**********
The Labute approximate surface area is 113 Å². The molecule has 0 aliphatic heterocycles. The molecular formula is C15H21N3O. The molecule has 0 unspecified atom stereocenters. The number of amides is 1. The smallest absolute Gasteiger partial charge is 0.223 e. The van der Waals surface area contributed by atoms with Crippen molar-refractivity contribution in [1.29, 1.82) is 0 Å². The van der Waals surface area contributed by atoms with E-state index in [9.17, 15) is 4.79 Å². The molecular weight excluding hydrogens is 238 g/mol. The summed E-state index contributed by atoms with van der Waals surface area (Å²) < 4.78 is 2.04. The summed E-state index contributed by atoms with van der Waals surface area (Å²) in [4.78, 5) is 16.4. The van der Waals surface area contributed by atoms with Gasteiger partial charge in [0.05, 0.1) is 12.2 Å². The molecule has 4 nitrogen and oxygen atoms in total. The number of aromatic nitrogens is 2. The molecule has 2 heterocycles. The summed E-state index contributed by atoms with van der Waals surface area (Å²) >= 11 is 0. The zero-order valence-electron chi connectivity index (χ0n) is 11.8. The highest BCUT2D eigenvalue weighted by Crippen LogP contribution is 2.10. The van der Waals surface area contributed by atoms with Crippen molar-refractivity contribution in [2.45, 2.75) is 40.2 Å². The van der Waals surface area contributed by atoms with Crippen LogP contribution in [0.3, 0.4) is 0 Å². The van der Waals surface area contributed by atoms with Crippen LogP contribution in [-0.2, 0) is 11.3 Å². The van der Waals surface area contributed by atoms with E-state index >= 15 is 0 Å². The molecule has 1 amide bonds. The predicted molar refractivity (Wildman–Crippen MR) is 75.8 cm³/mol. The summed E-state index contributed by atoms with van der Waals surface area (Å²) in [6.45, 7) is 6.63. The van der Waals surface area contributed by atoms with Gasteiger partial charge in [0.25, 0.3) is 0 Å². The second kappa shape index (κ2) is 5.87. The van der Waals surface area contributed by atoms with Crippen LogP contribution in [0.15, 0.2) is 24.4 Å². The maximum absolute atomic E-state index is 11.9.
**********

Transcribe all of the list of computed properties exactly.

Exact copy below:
The Labute approximate surface area is 113 Å². The molecule has 0 aliphatic heterocycles. The molecular formula is C15H21N3O. The molecule has 0 unspecified atom stereocenters. The number of amides is 1. The smallest absolute Gasteiger partial charge is 0.223 e. The van der Waals surface area contributed by atoms with Crippen molar-refractivity contribution in [1.29, 1.82) is 0 Å². The van der Waals surface area contributed by atoms with E-state index in [9.17, 15) is 4.79 Å². The molecular weight excluding hydrogens is 238 g/mol. The summed E-state index contributed by atoms with van der Waals surface area (Å²) < 4.78 is 2.04. The summed E-state index contributed by atoms with van der Waals surface area (Å²) in [4.78, 5) is 16.4. The van der Waals surface area contributed by atoms with Gasteiger partial charge in [0.05, 0.1) is 12.2 Å². The molecule has 4 nitrogen and oxygen atoms in total. The number of aromatic nitrogens is 2. The molecule has 2 heterocycles. The summed E-state index contributed by atoms with van der Waals surface area (Å²) >= 11 is 0. The zero-order valence-electron chi connectivity index (χ0n) is 11.8. The highest BCUT2D eigenvalue weighted by Crippen LogP contribution is 2.10. The van der Waals surface area contributed by atoms with Crippen molar-refractivity contribution in [2.45, 2.75) is 40.2 Å². The van der Waals surface area contributed by atoms with Crippen LogP contribution in [0.3, 0.4) is 0 Å². The van der Waals surface area contributed by atoms with Crippen LogP contribution in [-0.2, 0) is 11.3 Å². The van der Waals surface area contributed by atoms with E-state index >= 15 is 0 Å². The molecule has 1 amide bonds. The predicted molar refractivity (Wildman–Crippen MR) is 75.8 cm³/mol. The summed E-state index contributed by atoms with van der Waals surface area (Å²) in [6.45, 7) is 6.63. The van der Waals surface area contributed by atoms with Gasteiger partial charge in [0.25, 0.3) is 0 Å². The second kappa shape index (κ2) is 5.87. The van der Waals surface area contributed by atoms with Crippen LogP contribution in [0.15, 0.2) is 24.4 Å². The maximum absolute atomic E-state index is 11.9.